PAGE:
The discussion now moves to FIG. 6 which is taken along the line of FIG. 4. This figure illustrates the assembly of the main portion 12 to the lower portion 11. Shown disposed into position in the upper main portion are the piston 24, which is retained by the spring 50. The chamber 42 in which the piston rides, has an O-ring 51 at its entrance. The four large assembly bores 77L communicate through the lower portion to the assembly bores 77M in the main body for the receipt of the assembly screws 78, one of which is depicted adjacent the the two portions of the unit. See also FIG. 4, wherein the re are optional grooves cut to ease the assembly screws 78 into place. The assembly screws are disposed at the end of the grooves 79, but not seen in this drawing.
The unit of this invention is easily disassembled since the inlet hose and outlet barrel are both pipe threaded. Four assembly screws allow access to change the piston, O-ring and spring as may be needed. All of this is field accomplishable. Even the spool and check cartridge can be field disassembled using but a single large crescent wrench.
It is seen that I have described a water gun that can be operated easily with one hand and with minimum finger pressure as compared to the prior art guns. This unit having a construction different from the gun that I have previously disclosed and claimed in my U.S. Pat. No. 4,406,383 is capable of field service, whereas my previous gun was not. This is indeed a benefit, because it has been shown by experience that people in the field do not take good care of these wash guns. They are subject to dust, dirt and grime during the course of day-to-day use.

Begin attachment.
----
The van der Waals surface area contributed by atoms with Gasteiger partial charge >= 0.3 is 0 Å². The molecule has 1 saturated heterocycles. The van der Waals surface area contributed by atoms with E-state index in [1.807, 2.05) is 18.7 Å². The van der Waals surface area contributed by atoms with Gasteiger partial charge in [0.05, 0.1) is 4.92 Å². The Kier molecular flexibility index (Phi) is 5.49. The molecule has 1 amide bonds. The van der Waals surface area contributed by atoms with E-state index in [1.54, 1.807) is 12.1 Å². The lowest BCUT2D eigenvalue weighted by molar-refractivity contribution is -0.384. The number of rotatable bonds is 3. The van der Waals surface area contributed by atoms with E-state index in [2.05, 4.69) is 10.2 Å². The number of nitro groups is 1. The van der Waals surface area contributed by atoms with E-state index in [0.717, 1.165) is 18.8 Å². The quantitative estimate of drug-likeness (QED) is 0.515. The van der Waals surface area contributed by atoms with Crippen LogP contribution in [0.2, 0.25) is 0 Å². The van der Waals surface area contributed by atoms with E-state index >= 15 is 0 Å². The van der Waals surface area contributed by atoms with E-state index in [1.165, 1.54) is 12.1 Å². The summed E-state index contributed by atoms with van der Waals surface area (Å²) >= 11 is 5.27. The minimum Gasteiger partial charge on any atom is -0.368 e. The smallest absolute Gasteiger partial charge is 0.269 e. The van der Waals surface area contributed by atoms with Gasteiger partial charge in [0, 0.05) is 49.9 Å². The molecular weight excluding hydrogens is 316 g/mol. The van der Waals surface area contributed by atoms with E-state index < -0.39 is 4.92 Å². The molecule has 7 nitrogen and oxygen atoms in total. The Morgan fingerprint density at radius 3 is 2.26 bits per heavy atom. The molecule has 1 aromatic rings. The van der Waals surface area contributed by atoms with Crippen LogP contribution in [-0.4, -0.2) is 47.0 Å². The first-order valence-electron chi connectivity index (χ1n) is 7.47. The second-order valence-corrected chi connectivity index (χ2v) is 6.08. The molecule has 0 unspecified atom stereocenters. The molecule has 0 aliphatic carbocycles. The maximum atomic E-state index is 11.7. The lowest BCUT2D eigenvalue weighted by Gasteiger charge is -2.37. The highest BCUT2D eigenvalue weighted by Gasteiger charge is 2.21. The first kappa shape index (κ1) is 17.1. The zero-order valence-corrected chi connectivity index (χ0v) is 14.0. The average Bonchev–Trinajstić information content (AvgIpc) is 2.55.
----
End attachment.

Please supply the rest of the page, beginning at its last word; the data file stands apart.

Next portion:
It is due to this heavy field use, that stainless steel and similar structural elements such as DelrinŽ or NylonŽ or TeflonŽ are recommended for the various valves employed herein.
It has also been found that operator fatigue from using the gun has been minimalized due to the nature of the construction with the employment of the primary and secondary pilot holes for balance during operation of the gun. The addition of the trigger guard prevents accidental firings, and the prevention of injuries.
By utilizing a primary pilot port of greater cross section than the secondary pilot port that leads from the cartridge chamber to the port, the potential for back pressure is diminished.
The wash guns of this application will be utilized by the utilities, railroads and other institutions that have a need to clean insulators on power lines, transformers, and other electrical industry equipment. They can also be used by such industries as the railroads for cleaning locomotives and freight cars as may be desired or necessary.
Since certain changes may be made in the above described apparatus without departing from the scope of the invention herein involved, it is intended that all matter contained in the above description and in the accompanying drawings, if present, shall be interpreted as illustrative only and not in a limiting sense.
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|U.S. Classification||239/526, 137/495, 137/489.5, 239/570, 239/532|
|International Classification||B05B1/30, F16K31/383, B05B9/01|
|Cooperative Classification||B05B1/3006, Y10T137/7768, F16K31/383, Y10T137/7782, B05B1/3013, B05B9/01|
|European Classification||B05B1/30B, F16K31/383, B05B1/30A|
|Jul 2, 2003||REMI||Maintenance fee reminder mailed|
|Dec 15, 2003||LAPS||Lapse for failure to pay maintenance fees|
|Feb 10, 2004||FP||Expired due to failure to pay maintenance fee|
Effective date: 20031214